Automation is the next big thing in business, and we are seeing it adopted at record rates. The goals of automation are simple; to save costs, streamline processes, improve productivity and efficiency, and free employees up to focus on more creative tasks. It’s crucial to keep these goals in mind when you’re planning your automation journey. For each element of your business that you plan to automate, you need to consider whether it will meet these goals and whether you can do this successfully.
Put simply, automation is great in certain areas and great when it works, but it has to work. An easy to understand example of this outside automation is complex spreadsheets. Have you ever designed (or had to use someone else’s) convoluted spreadsheet that just felt painful to use? Sometimes we envision a solution to a problem, but it doesn’t work out the way hoped, or evolves into an entirely different beast. In these situations, the spreadsheet becomes a point of friction and actually harms productivity. The same can be true for automation.
Here we’re going to cover 10 things you should and shouldn’t automate in your business. Let’s take a look.
10 Things You Should Automate in Business
1. Immediate Response to Email Contact Requests
Did you know that if you wait 30 minutes to establish contact, you decrease the odds of qualifying that lead by 21 times? You must make contact right away. Automated email responses to contact forms are a great way to make this contact early on.
2. Phone-Call Follow-Ups
This is great for both customer service agents and sales representatives. Often opportunities are missed because no further contact is made after the customer interacts with the business over the phone. You can set to automated follow-up emails that are programmed to be sent several minutes after a call completes. This lets the customer know you are invested in their wants and needs.
3. Collecting Consumer Communication Data
Every business wants to get contact information from people so they can make them a customer in the future. There should be an automated process of getting these contact details, as well as an incentive for the person to hand over their details. An eBook or webinar is a great idea here.
4. Customer On-boarding
New customers must be onboarded to avoid potential conflicts in the future. Sometimes customers move to a competitor because they don’t understand the product or how to engage with it. They may mistakenly think that your product doesn’t do everything they need, even when it does. Onboarding is key here.
5. Prompts to Encourage Customers Back
You should be collecting data about customer behavior. How often do they buy? Do people who buy product X also buy product Y? With this data, you can automate prompts to be sent to the customer to draw them back to you. When it gets close to the time they normally buy, send a reminder.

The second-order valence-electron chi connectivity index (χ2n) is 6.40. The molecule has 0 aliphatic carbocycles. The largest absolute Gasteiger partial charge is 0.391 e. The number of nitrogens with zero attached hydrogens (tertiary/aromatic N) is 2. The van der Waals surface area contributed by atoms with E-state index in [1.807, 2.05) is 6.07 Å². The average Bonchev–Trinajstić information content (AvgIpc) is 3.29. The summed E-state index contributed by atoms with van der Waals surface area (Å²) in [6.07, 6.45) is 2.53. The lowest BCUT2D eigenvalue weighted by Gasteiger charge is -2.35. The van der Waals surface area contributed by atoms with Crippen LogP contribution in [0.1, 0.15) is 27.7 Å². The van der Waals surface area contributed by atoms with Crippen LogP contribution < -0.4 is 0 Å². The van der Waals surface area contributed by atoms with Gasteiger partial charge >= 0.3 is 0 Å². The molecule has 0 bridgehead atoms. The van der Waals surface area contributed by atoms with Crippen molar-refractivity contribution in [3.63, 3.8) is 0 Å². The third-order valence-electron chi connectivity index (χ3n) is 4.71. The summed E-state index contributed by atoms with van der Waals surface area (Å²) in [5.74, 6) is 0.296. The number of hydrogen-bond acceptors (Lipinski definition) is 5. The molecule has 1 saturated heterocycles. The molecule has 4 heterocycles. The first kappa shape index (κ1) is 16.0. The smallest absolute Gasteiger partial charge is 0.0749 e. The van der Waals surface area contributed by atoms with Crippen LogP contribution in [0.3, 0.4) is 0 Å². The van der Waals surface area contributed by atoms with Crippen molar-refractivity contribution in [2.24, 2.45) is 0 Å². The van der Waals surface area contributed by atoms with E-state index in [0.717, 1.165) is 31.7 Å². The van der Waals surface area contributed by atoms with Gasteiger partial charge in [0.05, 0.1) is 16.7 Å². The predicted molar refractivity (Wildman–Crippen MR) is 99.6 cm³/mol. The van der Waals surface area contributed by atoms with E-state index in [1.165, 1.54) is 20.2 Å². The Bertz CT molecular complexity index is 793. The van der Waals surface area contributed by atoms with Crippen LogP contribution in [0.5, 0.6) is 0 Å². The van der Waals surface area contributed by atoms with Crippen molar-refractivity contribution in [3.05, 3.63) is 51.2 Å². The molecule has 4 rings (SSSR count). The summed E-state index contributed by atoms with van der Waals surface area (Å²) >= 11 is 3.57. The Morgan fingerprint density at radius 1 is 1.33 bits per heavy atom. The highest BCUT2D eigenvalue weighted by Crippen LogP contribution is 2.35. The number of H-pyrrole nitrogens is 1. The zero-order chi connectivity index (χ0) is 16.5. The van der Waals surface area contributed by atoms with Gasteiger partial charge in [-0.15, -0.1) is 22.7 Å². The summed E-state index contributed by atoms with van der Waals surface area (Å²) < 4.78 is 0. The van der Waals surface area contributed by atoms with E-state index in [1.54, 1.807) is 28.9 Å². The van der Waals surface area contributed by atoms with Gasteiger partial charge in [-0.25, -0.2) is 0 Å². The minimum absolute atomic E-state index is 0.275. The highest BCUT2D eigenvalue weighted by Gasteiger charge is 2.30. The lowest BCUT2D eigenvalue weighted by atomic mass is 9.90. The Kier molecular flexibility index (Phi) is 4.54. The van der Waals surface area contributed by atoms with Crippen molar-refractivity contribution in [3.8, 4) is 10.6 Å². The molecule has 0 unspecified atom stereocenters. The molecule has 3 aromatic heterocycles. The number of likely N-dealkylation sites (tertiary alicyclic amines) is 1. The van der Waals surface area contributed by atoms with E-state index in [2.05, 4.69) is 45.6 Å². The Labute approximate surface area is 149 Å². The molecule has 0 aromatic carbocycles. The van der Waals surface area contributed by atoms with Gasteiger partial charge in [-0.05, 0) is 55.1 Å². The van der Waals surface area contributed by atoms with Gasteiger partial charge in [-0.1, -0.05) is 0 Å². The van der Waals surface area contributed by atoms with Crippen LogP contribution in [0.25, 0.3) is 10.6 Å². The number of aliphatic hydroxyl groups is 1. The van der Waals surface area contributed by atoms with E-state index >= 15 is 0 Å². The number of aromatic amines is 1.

6. Abandoned Shopping Cart Reminder
Don’t be alarmed if your business gets a lot of abandoned shopping carts. This is extremely common, even for very successful businesses. Sometimes that person will never come back to make a purchase, but sometimes they just need a little push. Maybe they got distracted or had to run an errand while they were making the shopping cart, but then forgot about it. Remind them via an automated email or text prompt and see higher sales.
7. Social Media Posts
You can schedule and automate the posting of content on social media. Not every platform allows you to do this, but many do. You should automate content to be posted at the highest traffic parts of the day. You can also automate posting so that you can still post content outside of working hours.
Chatbots are excellent at bridging communication gaps and making yourself available to the customer at all times. Whether it’s for sales, customer service, or technical support, chatbots help improve the customer experience and drive more sales.
9. Customer Satisfaction Surveys and Other Surveys
Surveys are an excellent way of getting high-quality data from your customers. This data can be powerful when it comes to designing your next line of products, improving internal processes, defining your sales pipeline, and more. You can automate the process of sending out customer surveys so you can count on a regular stream of responses. You can set criteria for who should receive these surveys and when. When a customer meets these criteria, the survey will be automatically sent to them.
10. Business Processes
Simple and repetitive processes like data entry should be automated. Businesses often have many hundreds of these processes and completing these tasks can take a lot of time. In business, time is money, so if you cut out the time spent on these tasks, you will save money. When integrated with omnichannel platforms, automation can be used to automatically copy across customer data and reduce the workload on agents.
10 Things You Shouldn’t Automate in Business
This section will focus on the ‘don’ts” of automation, or more broadly on the areas you should be very careful about automating.
1. Multi-layered Phone Trees
Customer-facing IVR can be counter-effective when done poorly. Have you ever been stuck in a seemingly endless multi-layered phone tree loop? Or even worse, been disconnected because you failed to find an option that matched your needs?
These are problematic for several reasons: